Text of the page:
It was more work than we expected, and took longer than if it had been a solo job or completed with one or two others. Completing the audit as a group task meant that there was the overhead of setting up the task, corralling volunteers, and then reviewing and cleaning up the collated results.
What would I do differently?
- Prune the UI categories more carefully at the beginning. Some of them were less relevant to our product, or needed to be explained in different ways. This happened partly because I’m a new hire and not that familiar with the product. The audit sure was a good way to get familiar though!
- Don’t ask for volunteers, just pick the most relevant product people. That is, the people your design system will eventually be serving. This will save you the time spent waiting for people to volunteer, and make the whole exercise more valuable in the long-term. For example, our three wonderful interns all helped out with the interface audit, but they’ve since left the company, along with any insights and emotional investment into the problem which they gained through the exercise.
- Set a two-hour time limit on collating the results. The task I gave to the volunteers had a time limit of one hour per category, which isn’t enough time to do a complete audit for many of the categories. However, the collation stage should just be about standardising the way results are recorded and take no more than two hours. Any further time spent “completing” the audit in the collation stage (like the ~10 hours I spent) will result in rapidly diminishing returns.
The most valuable impact of the interface audit was to increase visibility within the company into the work going into Kaleidoscope. The exercise also gave us quantitative insights into the scale of the problem, and helped us to answer the questions we hoped it we hoped it would:
- Which patterns should stay, which should go, and which can be merged together? In one example, we consolidated 132 unique headings into a type hierarchy with 8 headings. The audit was critical for making sure the type hierarchy we came up with covered all of our use cases.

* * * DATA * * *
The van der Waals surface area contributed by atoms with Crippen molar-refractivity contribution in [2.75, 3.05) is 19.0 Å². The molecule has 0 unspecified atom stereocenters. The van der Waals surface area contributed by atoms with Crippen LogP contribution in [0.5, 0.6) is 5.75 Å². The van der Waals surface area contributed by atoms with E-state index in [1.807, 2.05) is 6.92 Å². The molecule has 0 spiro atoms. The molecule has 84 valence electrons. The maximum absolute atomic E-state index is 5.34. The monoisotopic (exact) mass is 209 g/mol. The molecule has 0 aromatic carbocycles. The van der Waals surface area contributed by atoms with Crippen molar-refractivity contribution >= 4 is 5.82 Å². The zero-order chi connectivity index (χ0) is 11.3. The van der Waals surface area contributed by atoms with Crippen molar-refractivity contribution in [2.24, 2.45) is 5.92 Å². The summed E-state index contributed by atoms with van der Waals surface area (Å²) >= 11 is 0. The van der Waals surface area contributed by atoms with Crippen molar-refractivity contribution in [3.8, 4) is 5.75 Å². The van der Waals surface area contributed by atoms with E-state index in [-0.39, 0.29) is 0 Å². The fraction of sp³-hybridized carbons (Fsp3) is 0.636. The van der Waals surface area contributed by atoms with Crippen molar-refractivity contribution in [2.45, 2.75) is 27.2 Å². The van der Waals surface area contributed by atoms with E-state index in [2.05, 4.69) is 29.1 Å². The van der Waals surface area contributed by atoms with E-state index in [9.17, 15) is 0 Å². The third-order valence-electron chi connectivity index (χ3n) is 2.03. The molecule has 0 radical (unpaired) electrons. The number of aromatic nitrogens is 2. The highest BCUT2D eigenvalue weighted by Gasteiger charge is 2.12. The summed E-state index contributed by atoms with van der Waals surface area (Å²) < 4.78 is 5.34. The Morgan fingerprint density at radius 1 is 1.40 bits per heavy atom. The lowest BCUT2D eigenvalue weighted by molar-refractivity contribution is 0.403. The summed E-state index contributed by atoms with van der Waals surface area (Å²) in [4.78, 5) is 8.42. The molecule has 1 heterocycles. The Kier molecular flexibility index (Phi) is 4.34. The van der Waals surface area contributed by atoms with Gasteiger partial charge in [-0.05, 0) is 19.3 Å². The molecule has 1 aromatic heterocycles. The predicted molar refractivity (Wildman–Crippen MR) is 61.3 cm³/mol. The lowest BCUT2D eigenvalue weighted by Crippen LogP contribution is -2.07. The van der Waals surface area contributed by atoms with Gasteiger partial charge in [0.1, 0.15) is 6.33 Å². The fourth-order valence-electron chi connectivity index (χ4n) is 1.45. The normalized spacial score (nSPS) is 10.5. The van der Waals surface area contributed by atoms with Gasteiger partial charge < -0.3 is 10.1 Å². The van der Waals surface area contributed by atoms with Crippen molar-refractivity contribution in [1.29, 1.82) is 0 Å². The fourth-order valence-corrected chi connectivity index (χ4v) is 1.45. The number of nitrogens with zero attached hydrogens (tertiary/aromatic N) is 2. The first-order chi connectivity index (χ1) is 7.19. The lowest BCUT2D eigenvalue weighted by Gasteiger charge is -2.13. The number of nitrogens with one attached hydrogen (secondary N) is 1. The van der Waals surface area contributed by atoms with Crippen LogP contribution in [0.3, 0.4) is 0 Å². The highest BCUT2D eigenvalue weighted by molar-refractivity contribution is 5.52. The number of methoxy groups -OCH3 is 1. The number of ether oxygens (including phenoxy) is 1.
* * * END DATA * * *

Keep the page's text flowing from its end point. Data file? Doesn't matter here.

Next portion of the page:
- What pattern names should we settle on to give us a shared vocabulary? It’s an ongoing process, but the audit has been and will continue to be a useful reference.
- What are the next steps for Kaleidoscope? The intersection of UI patterns that were most commonly used and most inconsistent were prime targets for the next steps. The audit allowed us to focus on the 10 most important parts of product to work on initially, and the 25 most important parts for an internal beta release. (We used just the first the “parts” stage of this Part, Products, People activity as a framework.)
That being said, keep in mind the limitations of an interface audit — it is just a visual audit, and won’t expose inconsistencies at the code level. For example, two buttons might look visually identical, but not actually be reusing the same code component. Ultimately what we want to strive for is consistency on both levels.
Should you conduct an interface audit?
I would recommend conducting a group interface audit if:
- you have 5+ people (developers and designers) working on your product, resulting in a fair amount of inconsistency cropping up in the UI;
- you want to enlist organisational support for a design system;
- you’re going to introduce a design system to an established product, or;
- you want to embrace the inconsistency and document the current state of your product (and not necessarily even build a design system!)
I would not recommend it if:
- your product is new or very young and you can quickly identify all of the inconsistencies in your product. (That’s not to say you shouldn’t build a design system if you want to — you can probably just skip the audit);
- you don’t have a lot of time and already have organisational buy in — in this case you can probably get away with doing a Parts, Products, People activity with the key stakeholders;
- you don’t have a lot of time but don’t have organisational buy in — an alternative way to make people “feel the inconsistency”, that takes next to no time, is to run CSS Stats over your product’s CSS.